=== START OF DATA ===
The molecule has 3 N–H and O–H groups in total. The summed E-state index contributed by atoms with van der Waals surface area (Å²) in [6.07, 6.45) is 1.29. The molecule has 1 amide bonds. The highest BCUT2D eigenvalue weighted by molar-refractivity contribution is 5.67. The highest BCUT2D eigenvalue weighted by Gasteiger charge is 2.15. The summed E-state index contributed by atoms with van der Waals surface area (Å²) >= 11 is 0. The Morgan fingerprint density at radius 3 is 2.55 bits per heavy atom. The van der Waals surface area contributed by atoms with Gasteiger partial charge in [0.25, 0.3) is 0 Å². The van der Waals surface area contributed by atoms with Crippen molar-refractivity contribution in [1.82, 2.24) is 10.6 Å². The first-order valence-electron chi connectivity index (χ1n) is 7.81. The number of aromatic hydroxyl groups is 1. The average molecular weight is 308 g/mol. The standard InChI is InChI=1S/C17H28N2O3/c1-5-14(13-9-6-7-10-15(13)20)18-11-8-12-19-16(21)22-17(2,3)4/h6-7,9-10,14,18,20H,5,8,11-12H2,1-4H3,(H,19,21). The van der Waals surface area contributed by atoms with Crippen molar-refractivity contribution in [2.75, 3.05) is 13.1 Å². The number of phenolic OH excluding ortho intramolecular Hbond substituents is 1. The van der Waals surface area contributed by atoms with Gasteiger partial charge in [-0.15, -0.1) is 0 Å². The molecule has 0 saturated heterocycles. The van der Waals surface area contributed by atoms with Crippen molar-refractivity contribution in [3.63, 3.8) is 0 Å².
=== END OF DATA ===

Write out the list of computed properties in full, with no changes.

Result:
The molecule has 3 N–H and O–H groups in total. The summed E-state index contributed by atoms with van der Waals surface area (Å²) in [6.07, 6.45) is 1.29. The molecule has 1 amide bonds. The highest BCUT2D eigenvalue weighted by molar-refractivity contribution is 5.67. The highest BCUT2D eigenvalue weighted by Gasteiger charge is 2.15. The summed E-state index contributed by atoms with van der Waals surface area (Å²) >= 11 is 0. The Morgan fingerprint density at radius 3 is 2.55 bits per heavy atom. The van der Waals surface area contributed by atoms with Gasteiger partial charge in [0.25, 0.3) is 0 Å². The van der Waals surface area contributed by atoms with Crippen molar-refractivity contribution in [1.82, 2.24) is 10.6 Å². The first-order valence-electron chi connectivity index (χ1n) is 7.81. The number of aromatic hydroxyl groups is 1. The average molecular weight is 308 g/mol. The standard InChI is InChI=1S/C17H28N2O3/c1-5-14(13-9-6-7-10-15(13)20)18-11-8-12-19-16(21)22-17(2,3)4/h6-7,9-10,14,18,20H,5,8,11-12H2,1-4H3,(H,19,21). The van der Waals surface area contributed by atoms with Crippen molar-refractivity contribution in [2.75, 3.05) is 13.1 Å². The number of phenolic OH excluding ortho intramolecular Hbond substituents is 1. The van der Waals surface area contributed by atoms with Gasteiger partial charge in [-0.15, -0.1) is 0 Å². The molecule has 0 saturated heterocycles. The van der Waals surface area contributed by atoms with Crippen molar-refractivity contribution in [3.63, 3.8) is 0 Å².